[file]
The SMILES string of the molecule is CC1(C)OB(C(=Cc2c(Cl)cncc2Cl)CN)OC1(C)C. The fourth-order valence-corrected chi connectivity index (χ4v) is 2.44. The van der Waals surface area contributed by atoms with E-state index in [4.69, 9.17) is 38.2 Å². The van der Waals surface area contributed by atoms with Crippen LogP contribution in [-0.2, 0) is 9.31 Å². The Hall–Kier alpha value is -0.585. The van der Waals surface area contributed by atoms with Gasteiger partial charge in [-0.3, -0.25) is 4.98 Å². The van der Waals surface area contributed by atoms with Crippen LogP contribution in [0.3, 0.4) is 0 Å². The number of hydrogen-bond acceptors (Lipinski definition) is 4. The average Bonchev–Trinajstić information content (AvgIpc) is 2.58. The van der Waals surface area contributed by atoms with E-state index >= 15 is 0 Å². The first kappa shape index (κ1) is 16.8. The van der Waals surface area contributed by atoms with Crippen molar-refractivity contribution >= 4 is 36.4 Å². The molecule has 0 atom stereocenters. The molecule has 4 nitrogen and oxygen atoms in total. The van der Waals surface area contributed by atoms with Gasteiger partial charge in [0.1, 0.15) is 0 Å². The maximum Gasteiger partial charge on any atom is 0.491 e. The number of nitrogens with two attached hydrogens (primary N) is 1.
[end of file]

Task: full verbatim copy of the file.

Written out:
The SMILES string of the molecule is CC1(C)OB(C(=Cc2c(Cl)cncc2Cl)CN)OC1(C)C. The fourth-order valence-corrected chi connectivity index (χ4v) is 2.44. The van der Waals surface area contributed by atoms with E-state index in [4.69, 9.17) is 38.2 Å². The van der Waals surface area contributed by atoms with Crippen LogP contribution in [-0.2, 0) is 9.31 Å². The Hall–Kier alpha value is -0.585. The van der Waals surface area contributed by atoms with Gasteiger partial charge in [-0.3, -0.25) is 4.98 Å². The van der Waals surface area contributed by atoms with Crippen LogP contribution in [0.3, 0.4) is 0 Å². The number of hydrogen-bond acceptors (Lipinski definition) is 4. The average Bonchev–Trinajstić information content (AvgIpc) is 2.58. The van der Waals surface area contributed by atoms with E-state index >= 15 is 0 Å². The first kappa shape index (κ1) is 16.8. The van der Waals surface area contributed by atoms with Crippen molar-refractivity contribution >= 4 is 36.4 Å². The molecule has 0 atom stereocenters. The molecule has 4 nitrogen and oxygen atoms in total. The van der Waals surface area contributed by atoms with Gasteiger partial charge in [0.1, 0.15) is 0 Å². The maximum Gasteiger partial charge on any atom is 0.491 e. The number of nitrogens with two attached hydrogens (primary N) is 1.